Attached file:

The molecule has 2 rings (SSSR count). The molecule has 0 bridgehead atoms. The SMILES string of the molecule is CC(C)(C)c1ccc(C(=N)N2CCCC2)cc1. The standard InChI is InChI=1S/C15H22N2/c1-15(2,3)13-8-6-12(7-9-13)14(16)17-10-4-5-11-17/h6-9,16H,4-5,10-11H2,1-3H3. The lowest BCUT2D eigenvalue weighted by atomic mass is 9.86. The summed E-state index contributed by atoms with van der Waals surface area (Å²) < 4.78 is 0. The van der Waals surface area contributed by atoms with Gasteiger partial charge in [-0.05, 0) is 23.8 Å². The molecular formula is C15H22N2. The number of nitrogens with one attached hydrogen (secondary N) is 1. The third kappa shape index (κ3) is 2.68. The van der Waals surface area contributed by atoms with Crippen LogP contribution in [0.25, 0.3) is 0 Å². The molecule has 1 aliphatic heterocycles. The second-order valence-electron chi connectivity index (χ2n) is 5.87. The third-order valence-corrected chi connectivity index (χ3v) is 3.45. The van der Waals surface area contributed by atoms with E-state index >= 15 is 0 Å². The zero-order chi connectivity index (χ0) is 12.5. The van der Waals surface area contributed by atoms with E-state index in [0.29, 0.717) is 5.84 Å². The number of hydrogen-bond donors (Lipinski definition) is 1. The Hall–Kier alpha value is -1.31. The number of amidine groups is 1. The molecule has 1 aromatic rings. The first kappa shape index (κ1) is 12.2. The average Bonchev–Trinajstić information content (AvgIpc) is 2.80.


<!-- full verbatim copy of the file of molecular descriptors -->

The molecule has 2 rings (SSSR count). The molecule has 0 bridgehead atoms. The SMILES string of the molecule is CC(C)(C)c1ccc(C(=N)N2CCCC2)cc1. The standard InChI is InChI=1S/C15H22N2/c1-15(2,3)13-8-6-12(7-9-13)14(16)17-10-4-5-11-17/h6-9,16H,4-5,10-11H2,1-3H3. The lowest BCUT2D eigenvalue weighted by atomic mass is 9.86. The summed E-state index contributed by atoms with van der Waals surface area (Å²) < 4.78 is 0. The van der Waals surface area contributed by atoms with Gasteiger partial charge in [-0.05, 0) is 23.8 Å². The molecular formula is C15H22N2. The number of nitrogens with one attached hydrogen (secondary N) is 1. The third kappa shape index (κ3) is 2.68. The van der Waals surface area contributed by atoms with Crippen LogP contribution in [0.25, 0.3) is 0 Å². The molecule has 1 aliphatic heterocycles. The second-order valence-electron chi connectivity index (χ2n) is 5.87. The third-order valence-corrected chi connectivity index (χ3v) is 3.45. The van der Waals surface area contributed by atoms with E-state index >= 15 is 0 Å². The zero-order chi connectivity index (χ0) is 12.5. The van der Waals surface area contributed by atoms with E-state index in [0.29, 0.717) is 5.84 Å². The number of hydrogen-bond donors (Lipinski definition) is 1. The Hall–Kier alpha value is -1.31. The number of amidine groups is 1. The molecule has 1 aromatic rings. The first kappa shape index (κ1) is 12.2. The average Bonchev–Trinajstić information content (AvgIpc) is 2.80.